The local IPO market remained strong in the typically slow third quarter, according to data released last week by Ernst & Young.
Three L.A.-area companies went public during the time frame: RBB Bancorp of downtown, which raised $86 million; Sienna Biopharmaceuticals Inc. of Westlake Village, which pulled in $75 million; and YogaWorks Inc. of Culver City, which folded up $40 million.
The deals are part of a huge year globally for IPOs, with 2017 numbers projected to hit close to $200 billion raised, according to Ernst & Young.
“Globally, the market is trending up and on course to have its best year since 2007,” said Scott Porter, a partner at Ernst & Young.
The Western U.S. has done its share to help the IPO market put up strong numbers. Buoyed by Snap Inc.’s $3.9 billion initial offering in March, the region has already outpaced by some 45 percent 2016’s total-year dollars raised with a full quarter to go. It’s also projected to outpace last year in deal volume by the end of 2017, although the 25 year-to-date IPOs in the west trail 2016’s 30 initial offerings.
The strong IPO numbers this year belie some trepidation among companies looking to go public, according to Porter.
“The geopolitical climate is holding some companies back,” he said. “Also, the cost of compliance for public companies as a result of Sarbanes-Oxley and increased regulatory scrutiny remains a consideration.”
There’s also the allure of nonpublic capital markets, which can offer money without the headache of going through a full-blown IPO. Private equity firms also are sitting on a record amount of money, which has to be deployed somewhere.
“There’s a lot of capital out there,” Porter said. “And a lot of companies are choosing to access private money.”
A look at some L.A. companies who recently went public offers clues on why it can be a tough proposition. Pre-IPO market darling Snap’s stock closed at $14.45 on Sept. 28, down almost 40 percent since it opened at $24 on March 2.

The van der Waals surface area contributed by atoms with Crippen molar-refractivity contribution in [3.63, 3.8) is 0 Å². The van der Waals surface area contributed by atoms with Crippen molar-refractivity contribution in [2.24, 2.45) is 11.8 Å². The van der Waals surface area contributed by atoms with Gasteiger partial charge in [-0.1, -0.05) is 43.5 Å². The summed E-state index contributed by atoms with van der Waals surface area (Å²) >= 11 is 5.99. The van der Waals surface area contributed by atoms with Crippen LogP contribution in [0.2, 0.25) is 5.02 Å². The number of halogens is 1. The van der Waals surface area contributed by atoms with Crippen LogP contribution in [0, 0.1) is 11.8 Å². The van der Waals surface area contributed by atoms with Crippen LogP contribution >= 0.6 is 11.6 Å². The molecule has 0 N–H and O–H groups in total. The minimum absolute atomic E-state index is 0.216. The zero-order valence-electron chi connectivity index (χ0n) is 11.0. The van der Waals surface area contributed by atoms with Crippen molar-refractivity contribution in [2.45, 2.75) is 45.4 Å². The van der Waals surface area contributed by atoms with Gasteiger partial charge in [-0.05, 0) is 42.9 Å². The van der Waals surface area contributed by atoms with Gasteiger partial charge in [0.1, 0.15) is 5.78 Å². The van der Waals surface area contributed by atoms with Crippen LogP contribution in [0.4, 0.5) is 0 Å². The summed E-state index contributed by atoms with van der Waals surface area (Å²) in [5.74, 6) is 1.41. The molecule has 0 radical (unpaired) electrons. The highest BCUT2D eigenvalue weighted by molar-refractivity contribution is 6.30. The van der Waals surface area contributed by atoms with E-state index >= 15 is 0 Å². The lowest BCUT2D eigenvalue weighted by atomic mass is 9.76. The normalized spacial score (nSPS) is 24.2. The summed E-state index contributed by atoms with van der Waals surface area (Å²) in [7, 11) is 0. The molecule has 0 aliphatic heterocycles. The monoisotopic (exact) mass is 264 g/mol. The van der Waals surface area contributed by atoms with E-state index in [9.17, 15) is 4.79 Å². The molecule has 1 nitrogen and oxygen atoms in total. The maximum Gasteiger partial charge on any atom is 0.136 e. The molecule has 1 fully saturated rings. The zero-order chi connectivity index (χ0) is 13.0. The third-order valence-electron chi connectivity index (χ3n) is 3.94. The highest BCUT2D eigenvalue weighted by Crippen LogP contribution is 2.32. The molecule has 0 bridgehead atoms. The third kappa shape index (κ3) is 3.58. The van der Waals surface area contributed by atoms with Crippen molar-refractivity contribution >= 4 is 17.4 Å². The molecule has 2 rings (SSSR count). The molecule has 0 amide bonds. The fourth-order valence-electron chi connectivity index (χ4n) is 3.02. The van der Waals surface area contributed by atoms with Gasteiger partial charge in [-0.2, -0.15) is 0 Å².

YogaWorks, which priced its public offering Aug. 11 at $5.50 a share, experienced an even steeper decline, losing nearly half its value over the course of seven weeks. The company’s stock price was $2.83 at market close Sept. 28.
Real Dollars in VR
There’s been plenty of discussion recently about whether virtual reality or augmented reality is the smarter investment play, with many coming down on the side of the latter technology.
But, at least for a week, virtual was back en vogue with two L.A.-area companies closing deals.
Santa Monica’s Dreamscape Immersive raised $20 million from movie theater giant AMC Entertainment Holdings Inc. in a Series B round. Half of the money will be used to build out six virtual reality centers at theaters in North America and the United Kingdom, including one at the newly renovated Westfield Century City Mall. AMC said it would invest an additional $10 million to develop content.
Dreamscape Chief Executive Bruce Vaughn said in a statement that his company is excited to work with the theater chain.
“We look forward to working with AMC to offer audiences the opportunity to actually step into and experience imaginative worlds previously only available through watching movies,” Vaughn said.
Dreamscape’s big haul was followed by a $4 million Series A funding announcement from Tripp Inc., another virtual reality company that claims to use the tech to alter moods. The round was led by Menlo Park-based Mayfield partner Tim Chang.
Tripp is led by founder and Chief Executive Nanea Reeves, who said in an open letter that the company would create an immersive experience.
“We are focused on using VR for stimulation rather than simulation,” Reeves said. “Taking a TRIPP will not be like anything that exists in the real world.”
BMG Production Music acquired Santa Monica independent production house Immediate Music, the companies announced last week.
The deal gives BMG a stronger foothold in the movie trailer soundtrack business. Composers and producers Yoav Goran and Jeffrey Fayman co-founded Immediate in 1993, producing original music for motion picture advertising, trailers, commercials and television programs. Recent Immediate trailer campaigns include “Wonder Woman,” “War for the Planet of the Apes” and “Star Wars: Rogue One.”
Fayman said that he and Goran’s dream has been to better direct and expose their cinematic music to a worldwide audience.
“BMG Production Music is highly focused with an expansive global reach,” he said.
BMGPM’s Berlin-based parent company, Bertelsmann Music Group, has a significant presence in Los Angeles, with offices on the Miracle Mile. BMG serves the film, broadcast, games and advertising industries.
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